Banks go­ing through tough times in China

Strict reg­u­la­tions, trade wars lead to wors­en­ing prof­its

The Korea Times - - FINANCE - By Park Jae-hyuk [email protected]­re­atimes.co.kr

Korean banks’ op­er­a­tions in China are fal­ter­ing due to a mix­ture of the fi­nan­cial au­thor­i­ties there tight­en­ing reg­u­la­tions and the af­ter­math of the pro­longed U.S.-China trade war that has slowed the per­for­mance of Chi­nese firms, data showed Mon­day.

Amid the de­te­ri­o­ra­tion of their prof­itabil­ity in the world’s most pop­u­lous coun­try, con­cerns have grown over the banks down­siz­ing their busi­nesses there.

Ac­cord­ing to data com­piled by Rep. Yu Eui-dong of the mi­nor op­po­si­tion Bare­un­mi­rae Party, Korea’s com­mer­cial and state-run banks were slapped with 30 puni­tive mea­sures in China from Jan­uary 2015 to June 2019.

The num­ber is far higher than the mea­sures they faced in other re­gions.

KEB Hana Bank, which had the largest num­ber of penal­ties im­posed at 10, was fined 1 mil­lion yuan ($140,000) in Shang­hai in April af­ter its Chi­nese sub­sidiary was found to have been lax in eval­u­at­ing bor­row­ers’ qual­i­fi­ca­tions for se­cured loans.

It for­feited an ad­di­tional 3.03 mil­lion yuan at that time, as money earned was re­garded as il­le­gal in­come.

The bank was also slapped with a 400,000 yuan fine in Yan­tai in May over an al­leged vi­o­la­tion of reg­u­la­tions re­gard­ing for­eign cur­rency pay­ments.

Back then, the au­thor­i­ties con­fis­cated 11,000 yuan — also re­garded as il­le­gal in­come.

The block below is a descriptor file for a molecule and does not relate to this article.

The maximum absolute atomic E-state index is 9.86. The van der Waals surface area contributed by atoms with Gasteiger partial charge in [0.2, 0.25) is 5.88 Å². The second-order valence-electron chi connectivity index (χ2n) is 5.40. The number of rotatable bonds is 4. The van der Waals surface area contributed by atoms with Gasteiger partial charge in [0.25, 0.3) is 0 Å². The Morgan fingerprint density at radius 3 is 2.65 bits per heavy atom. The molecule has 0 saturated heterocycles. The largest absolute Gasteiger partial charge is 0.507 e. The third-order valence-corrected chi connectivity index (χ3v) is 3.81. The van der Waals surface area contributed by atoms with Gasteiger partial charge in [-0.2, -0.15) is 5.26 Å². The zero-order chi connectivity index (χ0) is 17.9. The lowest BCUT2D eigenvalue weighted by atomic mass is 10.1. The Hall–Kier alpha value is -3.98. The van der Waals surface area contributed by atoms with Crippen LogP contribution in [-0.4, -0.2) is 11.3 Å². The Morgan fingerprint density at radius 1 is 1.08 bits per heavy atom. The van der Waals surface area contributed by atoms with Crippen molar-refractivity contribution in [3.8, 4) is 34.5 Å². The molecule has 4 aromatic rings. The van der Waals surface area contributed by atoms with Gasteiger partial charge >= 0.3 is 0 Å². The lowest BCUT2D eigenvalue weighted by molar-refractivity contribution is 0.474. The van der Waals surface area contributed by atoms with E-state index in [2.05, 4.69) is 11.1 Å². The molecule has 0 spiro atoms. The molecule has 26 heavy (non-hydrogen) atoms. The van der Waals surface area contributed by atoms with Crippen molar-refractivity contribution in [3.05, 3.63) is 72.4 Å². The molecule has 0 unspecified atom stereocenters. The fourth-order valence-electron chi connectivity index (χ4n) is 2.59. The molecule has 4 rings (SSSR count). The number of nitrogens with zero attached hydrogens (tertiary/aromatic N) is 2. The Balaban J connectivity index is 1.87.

The state-run In­dus­trial Bank of Korea (IBK), which had the sec­ond-largest num­ber of penal­ties with seven, paid a 1 mil­lion yuan fine to Tian­jin’s for­eign ex­change con­trol au­thor­i­ties in Fe­bru­ary 2018, due to its Chi­nese sub­sidiary’s poor fol­low-up man­age­ment af­ter a sub­sti­tute pay­ment in a for­eign cur­rency.

The Guangzhou branch of the Korea De­vel­op­ment Bank (KDB), an­other state-run bank, paid a 600,000 yuan fine in June af­ter the China Bank­ing and In­sur­ance Reg­u­la­tory Com­mis­sion ruled that it had in­ad­e­quate tax in­voices and use of fund state­ments.

Kook­min Bank China’s Shang­hai branch was fined 40,000 yuan in April for er­ro­neous re­port­ing on the balance of in­ter­na­tional pay­ments.

In ad­di­tion to the strict reg­u­la­tions, Korean banks are also suf­fer­ing from a de­clin­ing de­mand for loans in China, which can be at­trib­uted to the ex­o­dus of Korean com­pa­nies and the poor per­for­mance of Chi­nese firms amid the ris­ing trade feud.

Hana, led by CEO Ji Sung-kyoo, who is the for­mer head of its Chi­nese sub­sidiary, posted a 14.4 bil­lion won ($12 mil­lion) net profit from op­er­a­tions in China in the first half of 2019, down 68 per­cent from last year.

Kook­min posted a 7.4 bil­lion won net profit, a 7.4 per­cent de­crease, and Woori saw a 17 per­cent de­cline to 6.1 bil­lion won.

Shin­han Bank’s Chi­nese sub­sidiary was the only one that had an in­crease in net prof­its at 17.2 bil­lion won, up 16 per­cent.

Against this back­drop, some Korean banks have be­gun re­struc­tur­ing their busi­nesses in China.

Hana, which had al­ready merged its two branches in Bei­jing in May, re­cently in­te­grated its two branches in Qing­dao.

The bank said the in­te­gra­tions were part of ef­forts to boost the ef­fi­ciency of its Chi­nese busi­ness.

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